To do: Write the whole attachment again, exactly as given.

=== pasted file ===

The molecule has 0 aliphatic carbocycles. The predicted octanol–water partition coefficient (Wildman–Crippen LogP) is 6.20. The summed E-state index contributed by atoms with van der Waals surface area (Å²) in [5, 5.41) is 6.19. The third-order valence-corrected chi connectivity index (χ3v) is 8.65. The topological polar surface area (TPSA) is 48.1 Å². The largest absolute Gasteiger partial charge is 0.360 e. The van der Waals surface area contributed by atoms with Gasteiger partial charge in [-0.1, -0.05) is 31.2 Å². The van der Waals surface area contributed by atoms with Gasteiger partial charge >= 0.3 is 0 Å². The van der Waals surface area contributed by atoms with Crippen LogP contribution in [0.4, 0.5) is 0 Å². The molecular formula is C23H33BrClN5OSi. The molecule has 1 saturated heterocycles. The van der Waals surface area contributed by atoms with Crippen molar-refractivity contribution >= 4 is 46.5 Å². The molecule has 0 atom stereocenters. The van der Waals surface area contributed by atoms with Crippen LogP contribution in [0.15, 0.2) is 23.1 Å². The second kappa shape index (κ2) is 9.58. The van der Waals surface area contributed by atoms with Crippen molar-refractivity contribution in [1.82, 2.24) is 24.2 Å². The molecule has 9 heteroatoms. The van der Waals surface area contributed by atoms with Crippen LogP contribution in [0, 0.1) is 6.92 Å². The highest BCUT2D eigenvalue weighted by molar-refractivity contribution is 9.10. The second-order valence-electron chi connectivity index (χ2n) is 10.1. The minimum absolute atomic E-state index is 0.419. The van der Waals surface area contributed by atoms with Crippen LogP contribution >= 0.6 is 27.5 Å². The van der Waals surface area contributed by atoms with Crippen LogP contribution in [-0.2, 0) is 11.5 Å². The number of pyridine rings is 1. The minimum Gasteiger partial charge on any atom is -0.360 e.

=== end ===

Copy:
The molecule has 0 aliphatic carbocycles. The predicted octanol–water partition coefficient (Wildman–Crippen LogP) is 6.20. The summed E-state index contributed by atoms with van der Waals surface area (Å²) in [5, 5.41) is 6.19. The third-order valence-corrected chi connectivity index (χ3v) is 8.65. The topological polar surface area (TPSA) is 48.1 Å². The largest absolute Gasteiger partial charge is 0.360 e. The van der Waals surface area contributed by atoms with Gasteiger partial charge in [-0.1, -0.05) is 31.2 Å². The van der Waals surface area contributed by atoms with Gasteiger partial charge >= 0.3 is 0 Å². The van der Waals surface area contributed by atoms with Crippen LogP contribution in [0.4, 0.5) is 0 Å². The molecular formula is C23H33BrClN5OSi. The molecule has 1 saturated heterocycles. The van der Waals surface area contributed by atoms with Crippen molar-refractivity contribution >= 4 is 46.5 Å². The molecule has 0 atom stereocenters. The van der Waals surface area contributed by atoms with Crippen LogP contribution in [0.15, 0.2) is 23.1 Å². The second kappa shape index (κ2) is 9.58. The van der Waals surface area contributed by atoms with Crippen molar-refractivity contribution in [1.82, 2.24) is 24.2 Å². The molecule has 9 heteroatoms. The van der Waals surface area contributed by atoms with Crippen LogP contribution in [0, 0.1) is 6.92 Å². The highest BCUT2D eigenvalue weighted by molar-refractivity contribution is 9.10. The second-order valence-electron chi connectivity index (χ2n) is 10.1. The minimum absolute atomic E-state index is 0.419. The van der Waals surface area contributed by atoms with Crippen LogP contribution >= 0.6 is 27.5 Å². The van der Waals surface area contributed by atoms with Crippen LogP contribution in [-0.2, 0) is 11.5 Å². The number of pyridine rings is 1. The minimum Gasteiger partial charge on any atom is -0.360 e.